If the Facebook page “Mid Century in Color” is any indication, most amateur photographers using color film in the US in the mid twentieth century were white—and they created an image of an all-white America. Luckily, professional photographers of color were widening the picture of the United States in all of its colorful diversity. One of the most famous among them was African American Gordon Parks, who got a job with the government’s photo documentation services (first the FSA and then the OWI) in the 1940s and went on to become a photographer for Life magazine after World War Two. Read his fascinating life story here.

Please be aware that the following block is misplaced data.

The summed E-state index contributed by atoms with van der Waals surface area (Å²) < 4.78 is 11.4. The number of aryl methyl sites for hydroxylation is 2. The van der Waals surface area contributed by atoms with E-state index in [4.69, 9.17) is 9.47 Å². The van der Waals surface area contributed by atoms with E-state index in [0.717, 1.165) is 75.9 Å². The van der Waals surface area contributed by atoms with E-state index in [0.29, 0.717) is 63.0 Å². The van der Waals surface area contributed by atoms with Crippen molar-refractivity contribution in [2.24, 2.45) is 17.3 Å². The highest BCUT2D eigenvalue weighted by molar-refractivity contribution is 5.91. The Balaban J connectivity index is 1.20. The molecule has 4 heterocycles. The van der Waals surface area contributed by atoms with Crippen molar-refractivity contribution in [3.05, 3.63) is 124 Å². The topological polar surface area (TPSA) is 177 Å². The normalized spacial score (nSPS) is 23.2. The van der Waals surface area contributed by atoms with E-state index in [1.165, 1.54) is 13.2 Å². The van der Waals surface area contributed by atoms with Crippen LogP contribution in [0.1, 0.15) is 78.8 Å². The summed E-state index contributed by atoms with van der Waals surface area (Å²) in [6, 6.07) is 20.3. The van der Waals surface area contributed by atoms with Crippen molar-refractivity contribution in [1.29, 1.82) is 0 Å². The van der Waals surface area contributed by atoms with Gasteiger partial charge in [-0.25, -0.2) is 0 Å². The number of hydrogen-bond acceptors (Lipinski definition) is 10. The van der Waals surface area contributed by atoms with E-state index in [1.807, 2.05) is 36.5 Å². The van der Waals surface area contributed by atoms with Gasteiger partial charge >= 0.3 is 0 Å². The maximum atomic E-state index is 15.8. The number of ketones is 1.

The photo above, “Ondria Tanner and her Grandmother Window Shopping,” was part of a photo documentary Parks made for Life in September, 1956. Only a fraction of the photos made it into the magazine. This particular one was not included, although there was another view. I was drawn to the wonder of the small girl staring at the fashions on display—all on white models. Her grandmother is very simply dressed in a white blouse and skirt. Perhaps she was a skilled seamstress showing Ondria the possibilities for her next outfit.